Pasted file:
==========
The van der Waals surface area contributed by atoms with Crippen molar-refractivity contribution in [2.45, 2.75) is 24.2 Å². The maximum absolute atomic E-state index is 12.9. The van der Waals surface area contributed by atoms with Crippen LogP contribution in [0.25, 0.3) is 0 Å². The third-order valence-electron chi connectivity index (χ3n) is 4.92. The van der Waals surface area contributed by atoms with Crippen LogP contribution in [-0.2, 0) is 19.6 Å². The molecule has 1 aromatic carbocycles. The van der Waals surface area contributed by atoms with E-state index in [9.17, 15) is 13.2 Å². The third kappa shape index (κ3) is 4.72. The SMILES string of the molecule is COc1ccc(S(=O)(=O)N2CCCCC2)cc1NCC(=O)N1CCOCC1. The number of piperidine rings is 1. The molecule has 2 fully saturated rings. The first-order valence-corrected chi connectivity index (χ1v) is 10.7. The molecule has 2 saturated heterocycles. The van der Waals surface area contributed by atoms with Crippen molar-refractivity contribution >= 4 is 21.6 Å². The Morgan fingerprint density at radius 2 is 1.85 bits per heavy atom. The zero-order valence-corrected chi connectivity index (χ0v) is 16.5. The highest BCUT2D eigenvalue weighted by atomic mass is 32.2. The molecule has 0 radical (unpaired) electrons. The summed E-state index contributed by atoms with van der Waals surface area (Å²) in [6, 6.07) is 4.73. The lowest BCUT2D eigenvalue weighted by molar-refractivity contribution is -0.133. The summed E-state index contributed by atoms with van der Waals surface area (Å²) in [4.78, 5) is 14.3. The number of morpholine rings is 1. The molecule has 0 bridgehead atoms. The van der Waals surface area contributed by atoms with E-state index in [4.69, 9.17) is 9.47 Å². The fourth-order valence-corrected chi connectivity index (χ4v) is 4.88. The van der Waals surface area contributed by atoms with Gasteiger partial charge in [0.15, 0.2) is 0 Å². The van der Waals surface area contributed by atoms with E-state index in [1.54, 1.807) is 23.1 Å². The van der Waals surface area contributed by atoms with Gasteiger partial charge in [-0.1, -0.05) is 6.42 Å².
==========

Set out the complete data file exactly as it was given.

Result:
The van der Waals surface area contributed by atoms with Crippen molar-refractivity contribution in [2.45, 2.75) is 24.2 Å². The maximum absolute atomic E-state index is 12.9. The van der Waals surface area contributed by atoms with Crippen LogP contribution in [0.25, 0.3) is 0 Å². The third-order valence-electron chi connectivity index (χ3n) is 4.92. The van der Waals surface area contributed by atoms with Crippen LogP contribution in [-0.2, 0) is 19.6 Å². The molecule has 1 aromatic carbocycles. The van der Waals surface area contributed by atoms with E-state index in [9.17, 15) is 13.2 Å². The third kappa shape index (κ3) is 4.72. The SMILES string of the molecule is COc1ccc(S(=O)(=O)N2CCCCC2)cc1NCC(=O)N1CCOCC1. The number of piperidine rings is 1. The molecule has 2 fully saturated rings. The first-order valence-corrected chi connectivity index (χ1v) is 10.7. The molecule has 2 saturated heterocycles. The van der Waals surface area contributed by atoms with Crippen molar-refractivity contribution >= 4 is 21.6 Å². The Morgan fingerprint density at radius 2 is 1.85 bits per heavy atom. The zero-order valence-corrected chi connectivity index (χ0v) is 16.5. The highest BCUT2D eigenvalue weighted by atomic mass is 32.2. The molecule has 0 radical (unpaired) electrons. The summed E-state index contributed by atoms with van der Waals surface area (Å²) in [6, 6.07) is 4.73. The lowest BCUT2D eigenvalue weighted by molar-refractivity contribution is -0.133. The summed E-state index contributed by atoms with van der Waals surface area (Å²) in [4.78, 5) is 14.3. The number of morpholine rings is 1. The molecule has 0 bridgehead atoms. The van der Waals surface area contributed by atoms with E-state index in [4.69, 9.17) is 9.47 Å². The fourth-order valence-corrected chi connectivity index (χ4v) is 4.88. The van der Waals surface area contributed by atoms with Gasteiger partial charge in [0.15, 0.2) is 0 Å². The van der Waals surface area contributed by atoms with E-state index in [1.54, 1.807) is 23.1 Å². The van der Waals surface area contributed by atoms with Gasteiger partial charge in [-0.1, -0.05) is 6.42 Å².